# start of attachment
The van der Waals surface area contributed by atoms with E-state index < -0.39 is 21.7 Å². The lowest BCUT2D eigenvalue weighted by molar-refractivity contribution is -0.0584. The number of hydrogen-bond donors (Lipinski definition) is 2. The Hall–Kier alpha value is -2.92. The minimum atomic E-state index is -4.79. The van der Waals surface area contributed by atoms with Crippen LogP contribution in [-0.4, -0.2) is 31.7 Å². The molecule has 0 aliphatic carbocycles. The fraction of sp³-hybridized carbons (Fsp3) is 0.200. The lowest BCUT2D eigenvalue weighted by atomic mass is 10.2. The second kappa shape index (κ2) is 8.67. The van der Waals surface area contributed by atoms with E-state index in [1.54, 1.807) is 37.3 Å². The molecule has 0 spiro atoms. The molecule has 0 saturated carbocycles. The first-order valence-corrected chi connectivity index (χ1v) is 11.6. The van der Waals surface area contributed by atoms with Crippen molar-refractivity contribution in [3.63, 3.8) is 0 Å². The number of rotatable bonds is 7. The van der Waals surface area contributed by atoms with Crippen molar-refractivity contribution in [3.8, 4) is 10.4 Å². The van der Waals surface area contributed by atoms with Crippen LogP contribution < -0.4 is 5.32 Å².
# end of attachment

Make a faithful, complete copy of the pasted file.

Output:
The van der Waals surface area contributed by atoms with E-state index < -0.39 is 21.7 Å². The lowest BCUT2D eigenvalue weighted by molar-refractivity contribution is -0.0584. The number of hydrogen-bond donors (Lipinski definition) is 2. The Hall–Kier alpha value is -2.92. The minimum atomic E-state index is -4.79. The van der Waals surface area contributed by atoms with Crippen LogP contribution in [-0.4, -0.2) is 31.7 Å². The molecule has 0 aliphatic carbocycles. The fraction of sp³-hybridized carbons (Fsp3) is 0.200. The lowest BCUT2D eigenvalue weighted by atomic mass is 10.2. The second kappa shape index (κ2) is 8.67. The van der Waals surface area contributed by atoms with E-state index in [1.54, 1.807) is 37.3 Å². The molecule has 0 spiro atoms. The molecule has 0 saturated carbocycles. The first-order valence-corrected chi connectivity index (χ1v) is 11.6. The van der Waals surface area contributed by atoms with Crippen molar-refractivity contribution in [3.63, 3.8) is 0 Å². The number of rotatable bonds is 7. The van der Waals surface area contributed by atoms with Crippen molar-refractivity contribution in [3.8, 4) is 10.4 Å². The van der Waals surface area contributed by atoms with Crippen LogP contribution < -0.4 is 5.32 Å².